I put everything back together and turned on the Tripp-lite, too small, inverter to see if the clock on the microwave came on, which it did. It did flicker a lot, which I am told is because the Tripp-lite is a modified sine wave. Hopefully, the new inverter will work much better.

Now I need to get all the parts in place and enough power to the inverter to run the microwave properly.

One side note that I found while reading about microwaves and inverters, is that the microwave cooking power is directly related to AC voltage supplied to the unit, assuming a good sine wave. It was also stated that the output voltage of the inverter was directly related to the DC power voltage supplied, so having the engine running at 14.4 volts should make everything work better and faster. I hadn't heard that before, I hope it is all true.
__________________

booster is offline   Reply With Quote
Old 12-31-2013, 11:57 PM   #2
Platinum Member
 
Join Date: Aug 2010
Location: Minnesota
Posts: 8,402
Default Re: Charger and inverter upgrades in process

Next up was to strip out the existing charger, controls, and such from the electrical area in the passenger side rear of the Roadtrek. The battery cable wiring all needed to also be pulled out and will be redone, and a new 4 gauge wire put in parallel with existing 4 gauge wire from the engine to the batteries

Current access is kind of tough, under the bed from the side only.



This is from closer. It is nearly impossible to flip the tiny, tiny dip switch to get the Tripp-lite into equalization mode.



With the bed deck off, you can see the bed frame sits on the Roadtrek wooden wheelwell box.



That will change so I can improve access to a support like I built for the other side when I removed the wood cover.



With the side and top covers off, it is still a mangled mess of stuff in the box.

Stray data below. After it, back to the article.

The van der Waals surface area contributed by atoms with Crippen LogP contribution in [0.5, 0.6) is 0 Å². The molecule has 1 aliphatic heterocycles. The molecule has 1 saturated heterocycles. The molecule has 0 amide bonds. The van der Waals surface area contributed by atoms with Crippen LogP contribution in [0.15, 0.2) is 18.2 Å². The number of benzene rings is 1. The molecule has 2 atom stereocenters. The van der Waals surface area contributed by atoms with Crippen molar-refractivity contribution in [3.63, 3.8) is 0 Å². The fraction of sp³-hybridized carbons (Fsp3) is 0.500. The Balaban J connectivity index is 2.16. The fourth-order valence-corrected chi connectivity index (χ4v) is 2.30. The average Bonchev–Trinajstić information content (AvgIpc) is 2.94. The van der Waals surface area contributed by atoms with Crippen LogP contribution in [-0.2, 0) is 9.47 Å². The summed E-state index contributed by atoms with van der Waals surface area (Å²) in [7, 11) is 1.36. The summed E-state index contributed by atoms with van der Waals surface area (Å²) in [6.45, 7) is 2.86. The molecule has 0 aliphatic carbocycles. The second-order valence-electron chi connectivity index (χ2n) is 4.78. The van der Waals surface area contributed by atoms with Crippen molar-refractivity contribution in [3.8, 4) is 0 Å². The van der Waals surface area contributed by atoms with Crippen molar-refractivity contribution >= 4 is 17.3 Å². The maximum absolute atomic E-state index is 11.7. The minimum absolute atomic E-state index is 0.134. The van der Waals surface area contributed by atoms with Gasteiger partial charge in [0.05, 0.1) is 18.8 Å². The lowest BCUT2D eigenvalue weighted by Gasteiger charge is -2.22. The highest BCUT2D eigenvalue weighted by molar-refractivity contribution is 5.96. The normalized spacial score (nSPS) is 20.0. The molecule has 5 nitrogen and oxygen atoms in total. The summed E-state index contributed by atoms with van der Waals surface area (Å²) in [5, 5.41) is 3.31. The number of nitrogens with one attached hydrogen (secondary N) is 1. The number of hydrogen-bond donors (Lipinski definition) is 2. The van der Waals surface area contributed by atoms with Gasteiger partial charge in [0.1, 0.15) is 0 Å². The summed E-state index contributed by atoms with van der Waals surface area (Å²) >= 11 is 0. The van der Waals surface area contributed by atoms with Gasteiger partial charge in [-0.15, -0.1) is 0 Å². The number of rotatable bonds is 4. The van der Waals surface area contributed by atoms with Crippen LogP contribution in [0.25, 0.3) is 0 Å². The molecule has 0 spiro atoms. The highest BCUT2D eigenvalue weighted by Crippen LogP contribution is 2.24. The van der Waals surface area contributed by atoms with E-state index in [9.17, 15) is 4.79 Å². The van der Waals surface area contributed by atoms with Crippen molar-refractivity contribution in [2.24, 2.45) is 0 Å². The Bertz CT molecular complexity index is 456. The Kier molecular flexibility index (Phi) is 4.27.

And from the top.



I removed everything from the cabinet, only leaving attached wiring. This is the wooden box Roadtrek used to hold it all. It is very flimsy, and I had already fixed and reinforced it twice in the past, while in doing other things.



Here is the original Tripp-lite next to the new Samlex inverter and Xantrex transfer switch. Both these items are included in the Tripp-lite, but now will be separate. The Blue Sea charger hasn't arrived yet



Originally, there was no negative cable in the area, but I had added one when I put in the Trimetric monitor. It is large enough that it won't need to be replace (2 gauge). The red cable is the Roadtrek original and is a 4 gauge. It was connected to both batteries and the engine power feed to the rear. It will go away, and the 2 gauge battery cables from both banks will go directly into the area and the inverter.



The 2 gauge battery cables are long enough to run into the cabinet individually for the multibank charging.



The negatives were previously tied together, by me, with a simple bolt connection, but since they are the right size, I will reuse them as is only put them onto a binding post.



By cutting off a little of the floor plywood, there is enough room to bring in all the cables I will need. You can't go away from the wheelwell more unless you go past the negative cable because of a reinforcement under the floor, but you can go a ways along the edge of the wheelwell until you get to the battery box area. I will need the two 2 gauge battery cables, and the two 4 gauge cables from the engine to come into the cabinet, so there should be enough room. There will also be some smaller wires like an 8 gauge for the generator start, a 10 gauge for the air compressor, etc.



The underbody power wiring was pretty weird. Roadtrek had a binding post way over on the passenger side of the underbody, between the propane tank and the generator.